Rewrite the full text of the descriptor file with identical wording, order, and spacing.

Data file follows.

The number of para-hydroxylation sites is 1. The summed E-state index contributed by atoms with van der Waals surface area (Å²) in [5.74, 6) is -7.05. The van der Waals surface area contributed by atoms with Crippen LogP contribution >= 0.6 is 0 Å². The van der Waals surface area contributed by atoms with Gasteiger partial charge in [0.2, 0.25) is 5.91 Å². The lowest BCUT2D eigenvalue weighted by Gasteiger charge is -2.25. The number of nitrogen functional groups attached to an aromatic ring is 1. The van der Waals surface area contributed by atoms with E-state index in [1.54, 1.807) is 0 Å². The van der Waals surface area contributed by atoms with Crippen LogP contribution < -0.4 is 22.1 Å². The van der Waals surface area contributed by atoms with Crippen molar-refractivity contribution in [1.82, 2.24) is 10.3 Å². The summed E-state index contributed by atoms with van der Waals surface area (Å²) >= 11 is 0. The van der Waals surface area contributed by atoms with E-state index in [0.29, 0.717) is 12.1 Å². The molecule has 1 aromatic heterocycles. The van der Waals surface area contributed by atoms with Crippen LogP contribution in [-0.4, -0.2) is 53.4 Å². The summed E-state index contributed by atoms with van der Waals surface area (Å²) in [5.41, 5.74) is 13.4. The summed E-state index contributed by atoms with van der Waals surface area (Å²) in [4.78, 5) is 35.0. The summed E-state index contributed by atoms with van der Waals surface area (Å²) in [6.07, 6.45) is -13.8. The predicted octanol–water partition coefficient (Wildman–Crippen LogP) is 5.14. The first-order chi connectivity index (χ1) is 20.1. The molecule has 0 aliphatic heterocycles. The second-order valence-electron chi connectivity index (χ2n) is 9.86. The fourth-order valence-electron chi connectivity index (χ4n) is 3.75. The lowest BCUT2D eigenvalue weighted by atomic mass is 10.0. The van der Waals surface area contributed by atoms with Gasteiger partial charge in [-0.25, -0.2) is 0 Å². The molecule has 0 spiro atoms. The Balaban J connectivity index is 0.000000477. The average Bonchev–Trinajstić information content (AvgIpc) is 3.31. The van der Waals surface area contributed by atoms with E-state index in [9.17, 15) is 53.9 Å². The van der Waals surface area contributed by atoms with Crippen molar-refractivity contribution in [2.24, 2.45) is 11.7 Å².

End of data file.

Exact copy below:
The number of para-hydroxylation sites is 1. The summed E-state index contributed by atoms with van der Waals surface area (Å²) in [5.74, 6) is -7.05. The van der Waals surface area contributed by atoms with Crippen LogP contribution >= 0.6 is 0 Å². The van der Waals surface area contributed by atoms with Gasteiger partial charge in [0.2, 0.25) is 5.91 Å². The lowest BCUT2D eigenvalue weighted by Gasteiger charge is -2.25. The number of nitrogen functional groups attached to an aromatic ring is 1. The van der Waals surface area contributed by atoms with E-state index in [1.54, 1.807) is 0 Å². The van der Waals surface area contributed by atoms with Crippen LogP contribution < -0.4 is 22.1 Å². The van der Waals surface area contributed by atoms with Crippen molar-refractivity contribution in [1.82, 2.24) is 10.3 Å². The summed E-state index contributed by atoms with van der Waals surface area (Å²) >= 11 is 0. The van der Waals surface area contributed by atoms with E-state index in [0.29, 0.717) is 12.1 Å². The molecule has 1 aromatic heterocycles. The van der Waals surface area contributed by atoms with Crippen LogP contribution in [-0.4, -0.2) is 53.4 Å². The summed E-state index contributed by atoms with van der Waals surface area (Å²) in [5.41, 5.74) is 13.4. The summed E-state index contributed by atoms with van der Waals surface area (Å²) in [4.78, 5) is 35.0. The summed E-state index contributed by atoms with van der Waals surface area (Å²) in [6.07, 6.45) is -13.8. The predicted octanol–water partition coefficient (Wildman–Crippen LogP) is 5.14. The first-order chi connectivity index (χ1) is 20.1. The molecule has 0 aliphatic heterocycles. The second-order valence-electron chi connectivity index (χ2n) is 9.86. The fourth-order valence-electron chi connectivity index (χ4n) is 3.75. The lowest BCUT2D eigenvalue weighted by atomic mass is 10.0. The van der Waals surface area contributed by atoms with Gasteiger partial charge in [-0.25, -0.2) is 0 Å². The molecule has 0 spiro atoms. The Balaban J connectivity index is 0.000000477. The average Bonchev–Trinajstić information content (AvgIpc) is 3.31. The van der Waals surface area contributed by atoms with E-state index in [9.17, 15) is 53.9 Å². The van der Waals surface area contributed by atoms with Crippen molar-refractivity contribution in [2.24, 2.45) is 11.7 Å².